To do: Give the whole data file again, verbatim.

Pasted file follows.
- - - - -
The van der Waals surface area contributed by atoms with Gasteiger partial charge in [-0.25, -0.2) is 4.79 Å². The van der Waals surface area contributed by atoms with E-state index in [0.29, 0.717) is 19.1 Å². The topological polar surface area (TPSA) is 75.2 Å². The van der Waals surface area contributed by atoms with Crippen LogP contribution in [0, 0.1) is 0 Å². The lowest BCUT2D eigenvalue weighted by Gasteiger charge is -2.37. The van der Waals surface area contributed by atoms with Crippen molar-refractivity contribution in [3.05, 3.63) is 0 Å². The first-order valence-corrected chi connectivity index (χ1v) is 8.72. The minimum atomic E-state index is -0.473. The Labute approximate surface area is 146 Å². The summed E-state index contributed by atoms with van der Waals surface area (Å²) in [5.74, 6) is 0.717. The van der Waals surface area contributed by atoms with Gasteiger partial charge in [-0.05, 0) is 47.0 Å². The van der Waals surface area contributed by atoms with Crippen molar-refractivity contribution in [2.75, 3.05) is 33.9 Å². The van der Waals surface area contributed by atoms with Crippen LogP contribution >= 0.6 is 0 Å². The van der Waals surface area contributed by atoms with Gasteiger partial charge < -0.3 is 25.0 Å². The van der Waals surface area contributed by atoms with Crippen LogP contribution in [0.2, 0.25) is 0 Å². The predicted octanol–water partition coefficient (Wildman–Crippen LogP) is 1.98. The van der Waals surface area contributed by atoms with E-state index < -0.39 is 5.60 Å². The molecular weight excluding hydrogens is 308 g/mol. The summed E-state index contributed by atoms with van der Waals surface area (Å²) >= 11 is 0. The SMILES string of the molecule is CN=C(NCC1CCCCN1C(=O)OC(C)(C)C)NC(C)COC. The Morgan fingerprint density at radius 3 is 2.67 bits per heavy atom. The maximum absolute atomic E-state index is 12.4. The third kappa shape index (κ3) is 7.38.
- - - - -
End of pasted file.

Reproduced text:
The van der Waals surface area contributed by atoms with Gasteiger partial charge in [-0.25, -0.2) is 4.79 Å². The van der Waals surface area contributed by atoms with E-state index in [0.29, 0.717) is 19.1 Å². The topological polar surface area (TPSA) is 75.2 Å². The van der Waals surface area contributed by atoms with Crippen LogP contribution in [0, 0.1) is 0 Å². The lowest BCUT2D eigenvalue weighted by Gasteiger charge is -2.37. The van der Waals surface area contributed by atoms with Crippen molar-refractivity contribution in [3.05, 3.63) is 0 Å². The first-order valence-corrected chi connectivity index (χ1v) is 8.72. The minimum atomic E-state index is -0.473. The Labute approximate surface area is 146 Å². The summed E-state index contributed by atoms with van der Waals surface area (Å²) in [5.74, 6) is 0.717. The van der Waals surface area contributed by atoms with Gasteiger partial charge in [-0.05, 0) is 47.0 Å². The van der Waals surface area contributed by atoms with Crippen molar-refractivity contribution in [2.75, 3.05) is 33.9 Å². The van der Waals surface area contributed by atoms with Crippen LogP contribution >= 0.6 is 0 Å². The van der Waals surface area contributed by atoms with Gasteiger partial charge < -0.3 is 25.0 Å². The van der Waals surface area contributed by atoms with Crippen LogP contribution in [0.2, 0.25) is 0 Å². The predicted octanol–water partition coefficient (Wildman–Crippen LogP) is 1.98. The van der Waals surface area contributed by atoms with E-state index < -0.39 is 5.60 Å². The molecular weight excluding hydrogens is 308 g/mol. The summed E-state index contributed by atoms with van der Waals surface area (Å²) >= 11 is 0. The SMILES string of the molecule is CN=C(NCC1CCCCN1C(=O)OC(C)(C)C)NC(C)COC. The Morgan fingerprint density at radius 3 is 2.67 bits per heavy atom. The maximum absolute atomic E-state index is 12.4. The third kappa shape index (κ3) is 7.38.